My game is an open world game. The player can freely explore the game world. It is impossible to load all the game objects when the game start, so my engine should be able to stream in the game objects when the player is playing.

In order to stream the game objects, I have to partition the whole game world into many square tiles:

I will load the world tile(s) according to the player position. I divide each world tile into 9 regions as below:

There are 3 types of region in each tile (marked as A, B & C). When the player is in region A, only the tile that the player inside is loaded. When the player is inside region B, 1 of the adjacent tile will be loaded:

And within region C, 3 of the adjacent tiles will be loaded:

So, maximum number of tiles in memory will be 4.

To maintain the maximum number of tiles in memory, unseen tiles need to be unloaded. I divide each tile into 4 region for unloading:

Say, when the player is in region 0, the nearby tiles X, Y, Z in the below figure will be unloaded:

The only thing I need to ensure is tiles X, Y, Z are completely unloaded before new tile need to be loaded according to the above rules. If this situation happens, I will block the game until they are unloaded.

Memory and Threading
Since we already know that there are only 4 maximum tiles. Beside the pool memory allocator used for physics/script in the main thread. I also have 4 linear allocator for streaming world tile and all tiles are within this limit. The memory allocation pattern is related to how the threading model works in the game. In the game there are 2 threads: main thread and streaming thread. The main thread is responsible for updating the game logic, physics and rendering, while the streaming thread is for loading resources, decompress textures, etc. When the player update the position of the ship in the main thread, it will signal the streaming thread to load the tile if needed. Several frames later, the streaming thread signal back the main thread finished loading. The communication between 2 threads are double buffered to achieve minimum locking and also ensure the linear allocator will only be used in the streaming thread which can avoid using any mutex. But things go complicated when some of the objects should be created in main thread such as graphics objects and Lua objects. For example, the streaming thread should notify back to the main thread to create an openGL texture handle after it finished decompressing a texture.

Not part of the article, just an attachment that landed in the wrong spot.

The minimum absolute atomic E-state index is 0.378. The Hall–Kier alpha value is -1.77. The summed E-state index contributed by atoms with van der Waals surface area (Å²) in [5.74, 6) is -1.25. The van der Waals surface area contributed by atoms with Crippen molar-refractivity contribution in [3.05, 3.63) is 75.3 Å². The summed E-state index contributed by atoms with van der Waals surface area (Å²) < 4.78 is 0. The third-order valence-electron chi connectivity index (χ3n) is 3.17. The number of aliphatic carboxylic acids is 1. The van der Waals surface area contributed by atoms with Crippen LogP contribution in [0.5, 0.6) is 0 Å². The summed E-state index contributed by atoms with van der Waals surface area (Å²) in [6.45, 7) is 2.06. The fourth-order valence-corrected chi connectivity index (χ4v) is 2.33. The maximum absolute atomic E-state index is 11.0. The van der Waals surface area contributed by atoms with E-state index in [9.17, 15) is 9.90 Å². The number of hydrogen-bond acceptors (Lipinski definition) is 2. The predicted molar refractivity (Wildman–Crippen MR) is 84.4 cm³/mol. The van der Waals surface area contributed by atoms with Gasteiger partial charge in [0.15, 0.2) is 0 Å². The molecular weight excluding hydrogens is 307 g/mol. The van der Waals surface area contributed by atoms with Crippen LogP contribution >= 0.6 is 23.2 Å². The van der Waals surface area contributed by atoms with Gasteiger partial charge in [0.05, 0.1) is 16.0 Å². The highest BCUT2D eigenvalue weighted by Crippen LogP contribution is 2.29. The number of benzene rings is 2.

Using linear allocator for streaming can avoid memory fragmentation. Partition the game world into tiles make managing memory easier as each tile should have roughly the same amount of memory used.

To unload a world tile, those resources created on CPU side are simply freed by reseting the linear allocator. However, things are not that easy as I think originally… For example, when I want to unload the physics objects in a tile, I need to remove all of them from the collision world first before resetting the allocator. Also, for the graphics objects, I need to release all of the openGL objects in that tile before resetting the allocator, otherwise, leak will occur in the GPU side. I also need to release the script object in the tile so that those scripts can be garbage collected in Lua. Therefore, it is nearly the same as ‘delete’ all game objects in a tile one by one and cannot free all resources simply by resetting the linear allocator. Besides, creating objects in bullet physics using another custom allocator other than the currently hooked up allocator using btAlignedAllocSetCustom() is not easy too. Since bullet is not designed for allocating objects to another memory allocator(i.e. in my case, the linear allocator for streamed objects such as the rigid bodies and collision shapes). I need to modify bullet source code to make it works.

After making the streaming system, I have a more clear understanding between inter-thread communication as it should be planned carefully, and some of the objects needed to be created on specific thread. Also, I think that it is not a wise choice to divide a dedicated memory region using linear allocator for streaming objects as those objects will be deleted one by one when they need to be removed from the game world. And it costs too much work to modify bullet physics to cope with this memory model and this result in hard to maintain and update bullet physics library.